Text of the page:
The performance measures that Dayton would choose for himself relate to jobs and the economy. He would be the first to say that the current 5.9 percent state unemployment rate is too high, and that it understates the distress of underemployed and discouraged would-be workers.
But Minnesota is exhibiting more economic vitality than is much of the rest of the country, and Dayton can take credit for some of the sparks. The $500 million bonding bill that he insisted be part of last summer's budget deal is a tonic to depressed construction industries. His speed-up of the business permitting process is hastening job creation. His decision to enroll the state's lowest-income childless adults in Medicaid shored up health care employment, especially in rural Minnesota.
More significant are the contributions that state government can make to prosperity over the long term, through smart investments in human capital, financed with fair and competitive tax policies.
Dayton deserves applause on the former front and a nudge on the latter. His vetoes blocked the worst of GOP-backed spending cuts for higher education and human services. His administration is making health dollars stretch farther; a switch to competitive bidding for state health contracts is projected to save nearly $250 million by mid-2013. He landed $45 million in federal funds for a rating system deemed crucial for improving preschool education in child care settings.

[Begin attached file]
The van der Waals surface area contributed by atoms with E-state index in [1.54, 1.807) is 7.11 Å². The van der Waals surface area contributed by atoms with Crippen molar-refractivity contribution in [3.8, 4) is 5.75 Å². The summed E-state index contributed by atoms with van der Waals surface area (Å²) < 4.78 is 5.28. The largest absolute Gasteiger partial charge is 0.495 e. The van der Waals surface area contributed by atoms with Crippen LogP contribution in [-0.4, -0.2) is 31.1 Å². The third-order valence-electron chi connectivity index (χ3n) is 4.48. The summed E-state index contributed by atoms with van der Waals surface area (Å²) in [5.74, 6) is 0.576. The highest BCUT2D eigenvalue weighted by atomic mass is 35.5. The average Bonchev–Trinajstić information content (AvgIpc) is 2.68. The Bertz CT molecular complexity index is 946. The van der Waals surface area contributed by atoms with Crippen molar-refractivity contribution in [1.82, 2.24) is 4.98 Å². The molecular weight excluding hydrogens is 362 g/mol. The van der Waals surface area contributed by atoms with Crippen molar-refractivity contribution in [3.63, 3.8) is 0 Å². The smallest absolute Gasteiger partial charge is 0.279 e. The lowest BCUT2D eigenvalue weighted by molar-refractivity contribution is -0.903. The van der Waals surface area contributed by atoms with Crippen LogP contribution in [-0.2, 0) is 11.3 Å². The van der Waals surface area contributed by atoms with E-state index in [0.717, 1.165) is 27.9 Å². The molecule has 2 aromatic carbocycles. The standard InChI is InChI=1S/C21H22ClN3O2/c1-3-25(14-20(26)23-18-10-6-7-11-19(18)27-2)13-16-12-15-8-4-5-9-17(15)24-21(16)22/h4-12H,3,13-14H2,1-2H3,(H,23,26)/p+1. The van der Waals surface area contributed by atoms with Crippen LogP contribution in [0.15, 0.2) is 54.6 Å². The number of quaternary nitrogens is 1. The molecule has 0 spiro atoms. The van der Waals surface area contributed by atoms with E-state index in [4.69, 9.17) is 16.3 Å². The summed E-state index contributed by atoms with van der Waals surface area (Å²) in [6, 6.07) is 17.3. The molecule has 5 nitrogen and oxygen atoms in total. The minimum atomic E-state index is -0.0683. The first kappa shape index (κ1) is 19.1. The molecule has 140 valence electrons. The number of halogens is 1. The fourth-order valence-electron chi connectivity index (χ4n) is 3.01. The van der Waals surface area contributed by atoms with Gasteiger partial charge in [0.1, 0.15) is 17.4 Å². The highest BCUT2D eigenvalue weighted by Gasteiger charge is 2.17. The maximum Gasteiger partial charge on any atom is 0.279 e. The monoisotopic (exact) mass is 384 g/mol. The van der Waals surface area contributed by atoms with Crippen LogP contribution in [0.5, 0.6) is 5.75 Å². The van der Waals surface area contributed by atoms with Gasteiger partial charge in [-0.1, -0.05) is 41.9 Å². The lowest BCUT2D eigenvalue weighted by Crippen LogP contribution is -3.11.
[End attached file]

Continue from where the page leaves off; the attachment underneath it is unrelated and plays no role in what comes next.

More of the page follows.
Tax policy was this newspaper's biggest disagreement with candidate Dayton in 2010. (Our endorsement went to the Independence Party's Tom Horner.) Dayton's call for higher income taxes on the wealthy struck us as simplistic and anticompetitive.
A more nuanced tax policy message has recently come from the Dayton camp. Revenue Commissioner Myron Frans is soliciting public input for an overhaul of the state tax code that could involve broadening the sales tax base and eliminating income tax loopholes. That's a more promising path, chosen by a more nimble and risk-tolerant chief executive than his critics expected.
"Confounding critics" would be a fitting theme for this governor's first year. Though labeled "erratic" by partisan opponents, he has been steady and focused. Accused of being unfriendly to business, he quickly signed onto environmental permitting and teacher licensure changes long sought by the business lobby. Faulted as remote while a U.S. senator (2000-2006), he has been an active, visible governor, impressing audiences with his willingness to listen as well as speak.